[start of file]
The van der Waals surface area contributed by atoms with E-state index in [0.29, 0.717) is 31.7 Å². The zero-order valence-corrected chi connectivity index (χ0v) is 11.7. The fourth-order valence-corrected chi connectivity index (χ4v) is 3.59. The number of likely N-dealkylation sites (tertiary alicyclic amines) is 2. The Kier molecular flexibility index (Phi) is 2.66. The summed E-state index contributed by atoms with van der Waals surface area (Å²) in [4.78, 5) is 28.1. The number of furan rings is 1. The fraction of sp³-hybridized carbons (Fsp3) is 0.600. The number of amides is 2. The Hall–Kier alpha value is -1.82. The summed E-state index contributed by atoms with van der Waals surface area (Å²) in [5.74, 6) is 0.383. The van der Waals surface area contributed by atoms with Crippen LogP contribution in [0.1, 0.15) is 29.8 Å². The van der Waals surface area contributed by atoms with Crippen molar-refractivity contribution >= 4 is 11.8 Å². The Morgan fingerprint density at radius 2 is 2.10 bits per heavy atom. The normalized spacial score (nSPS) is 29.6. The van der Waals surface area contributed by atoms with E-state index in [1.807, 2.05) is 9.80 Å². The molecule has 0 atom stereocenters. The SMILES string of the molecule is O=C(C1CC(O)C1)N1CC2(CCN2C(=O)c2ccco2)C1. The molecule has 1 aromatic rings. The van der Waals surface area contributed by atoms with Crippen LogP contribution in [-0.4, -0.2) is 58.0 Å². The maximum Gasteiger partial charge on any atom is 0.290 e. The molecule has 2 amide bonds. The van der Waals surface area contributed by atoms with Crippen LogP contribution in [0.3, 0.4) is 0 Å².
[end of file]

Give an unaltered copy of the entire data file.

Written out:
The van der Waals surface area contributed by atoms with E-state index in [0.29, 0.717) is 31.7 Å². The zero-order valence-corrected chi connectivity index (χ0v) is 11.7. The fourth-order valence-corrected chi connectivity index (χ4v) is 3.59. The number of likely N-dealkylation sites (tertiary alicyclic amines) is 2. The Kier molecular flexibility index (Phi) is 2.66. The summed E-state index contributed by atoms with van der Waals surface area (Å²) in [4.78, 5) is 28.1. The number of furan rings is 1. The fraction of sp³-hybridized carbons (Fsp3) is 0.600. The number of amides is 2. The Hall–Kier alpha value is -1.82. The summed E-state index contributed by atoms with van der Waals surface area (Å²) in [5.74, 6) is 0.383. The van der Waals surface area contributed by atoms with Crippen LogP contribution in [0.1, 0.15) is 29.8 Å². The van der Waals surface area contributed by atoms with Crippen molar-refractivity contribution >= 4 is 11.8 Å². The Morgan fingerprint density at radius 2 is 2.10 bits per heavy atom. The normalized spacial score (nSPS) is 29.6. The van der Waals surface area contributed by atoms with E-state index in [1.807, 2.05) is 9.80 Å². The molecule has 0 atom stereocenters. The SMILES string of the molecule is O=C(C1CC(O)C1)N1CC2(CCN2C(=O)c2ccco2)C1. The molecule has 1 aromatic rings. The van der Waals surface area contributed by atoms with Crippen LogP contribution in [-0.4, -0.2) is 58.0 Å². The maximum Gasteiger partial charge on any atom is 0.290 e. The molecule has 2 amide bonds. The van der Waals surface area contributed by atoms with Crippen LogP contribution in [0.3, 0.4) is 0 Å².